There’s Almost Nobody Keeping You Safe In Amusement Parks And Carnivals
When you go to an amusement park or carnival, you are flown around, often at high speeds, over great distances. You do this with the assumption that the steel contraption you are in is safe, and that someone is constantly investigating it, the same way that the government might investigate, say, elevators, or airplanes.
But you may be surprised to learn that there is a lack of government oversight when it comes to amusement parks and carnivals, and that when you do opt to go to an amusement park, you are very much “on your own” when it comes to safety.
Two Kinds of Parks
Amusement parks are really broken down into two separate categories. Some parks are fixed. Imagine Disney World, or Universal studios. They are permanent fixtures.
Then, there are the traveling carnivals, the ones that set up, operate for a few days, and then move on to another location.
The federal government can only play a small role in the oversight, inspection or regulation of the permanent parks, because they are permanent. Congress has limited authority to regulate objects or attractions that are in a single state, and remain in that state.
They do have more authority to regulate traveling amusement parks—but even there, the federal government has taken a hands off approach, largely because of the influence of the amusement park industry.
For its part, amusement parks say that no federal regulation is needed. They say that most amusement parks are safe, and when there is an accident, they contend it is largely based on the error of the riders.
States Don’t Do Much Better
This leaves most amusement park regulation up to the states, resulting in a patchwork of laws and regulations, and inconsistency in safety as you travel from state to state. Many states have no laws at all that address or require safety standards for amusement parks, and the ones that do, often have laws that most industry analysis find to be insufficient or incomplete.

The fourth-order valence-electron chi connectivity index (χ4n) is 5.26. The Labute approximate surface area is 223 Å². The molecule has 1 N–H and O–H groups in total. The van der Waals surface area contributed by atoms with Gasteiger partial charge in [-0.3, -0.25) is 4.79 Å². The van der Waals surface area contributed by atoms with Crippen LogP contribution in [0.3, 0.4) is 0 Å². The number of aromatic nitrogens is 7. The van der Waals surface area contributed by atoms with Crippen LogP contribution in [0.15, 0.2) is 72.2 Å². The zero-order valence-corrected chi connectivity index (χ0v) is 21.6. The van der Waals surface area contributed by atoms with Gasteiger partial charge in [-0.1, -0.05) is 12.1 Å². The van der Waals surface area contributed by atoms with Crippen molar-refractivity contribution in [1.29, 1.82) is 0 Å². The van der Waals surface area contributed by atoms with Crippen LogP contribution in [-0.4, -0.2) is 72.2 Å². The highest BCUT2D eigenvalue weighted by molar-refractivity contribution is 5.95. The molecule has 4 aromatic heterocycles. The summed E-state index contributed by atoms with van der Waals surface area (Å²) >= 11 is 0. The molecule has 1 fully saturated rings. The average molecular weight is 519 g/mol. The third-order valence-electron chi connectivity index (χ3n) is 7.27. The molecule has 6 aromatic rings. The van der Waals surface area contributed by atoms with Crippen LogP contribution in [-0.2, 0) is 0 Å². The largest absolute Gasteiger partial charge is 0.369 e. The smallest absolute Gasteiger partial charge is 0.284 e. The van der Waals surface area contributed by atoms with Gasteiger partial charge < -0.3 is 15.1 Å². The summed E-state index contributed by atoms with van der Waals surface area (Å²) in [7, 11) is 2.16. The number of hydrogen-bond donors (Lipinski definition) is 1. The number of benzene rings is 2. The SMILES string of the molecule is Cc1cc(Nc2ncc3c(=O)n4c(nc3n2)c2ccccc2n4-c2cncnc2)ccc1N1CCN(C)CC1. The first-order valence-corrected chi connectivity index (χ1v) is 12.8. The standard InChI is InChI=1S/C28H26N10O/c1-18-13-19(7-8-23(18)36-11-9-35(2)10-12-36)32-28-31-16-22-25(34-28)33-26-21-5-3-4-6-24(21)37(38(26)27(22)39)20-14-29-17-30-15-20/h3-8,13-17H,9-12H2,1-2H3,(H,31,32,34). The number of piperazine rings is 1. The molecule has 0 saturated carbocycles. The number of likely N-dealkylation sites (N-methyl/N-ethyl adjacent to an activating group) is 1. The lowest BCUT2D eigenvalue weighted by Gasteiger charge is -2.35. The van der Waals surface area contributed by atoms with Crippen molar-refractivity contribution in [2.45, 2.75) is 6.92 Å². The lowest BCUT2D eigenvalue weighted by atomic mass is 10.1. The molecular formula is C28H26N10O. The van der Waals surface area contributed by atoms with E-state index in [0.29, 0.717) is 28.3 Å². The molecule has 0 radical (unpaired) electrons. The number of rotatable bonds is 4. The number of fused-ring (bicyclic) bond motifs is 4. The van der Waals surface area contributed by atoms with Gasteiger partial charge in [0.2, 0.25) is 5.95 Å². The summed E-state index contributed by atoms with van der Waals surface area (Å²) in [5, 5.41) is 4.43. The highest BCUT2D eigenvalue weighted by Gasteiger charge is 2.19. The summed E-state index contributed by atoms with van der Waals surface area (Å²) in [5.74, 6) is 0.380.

The states that do have safety regulations often simply draft regulations that adopt suggestions that are put out by private safety organizations or consumer watchdog groups.
No Reporting Requirements
The lack of government laws and oversight doesn’t just affect safety—it affects consumer knowledge.
One thing that government regulations would do, if they existed, is require parks to report incident and accident rates, so the general public knows whether a park is safe or not. But without those, consumers are left to the park’s own decisions to self-report accidents that happen on their premises.
Suing With No Regulations in Place
One thing to remember is that if you are injured at an amusement park, and the amusement park was, in fact, negligent or careless, you can sue for compensation for your injuries. You do not need an actual written government regulation, in order to sue.
This is at least one incentive that amusement parks have, to try to maintain their parks in a safe manner. While they may be able to stop government oversight, they will not be able to stop victims seeking to hold amusement parks responsible in court.
Call the West Palm Beach injury attorneys at Pike & Lustig today for help if you have been injured in an amusement park or carnival.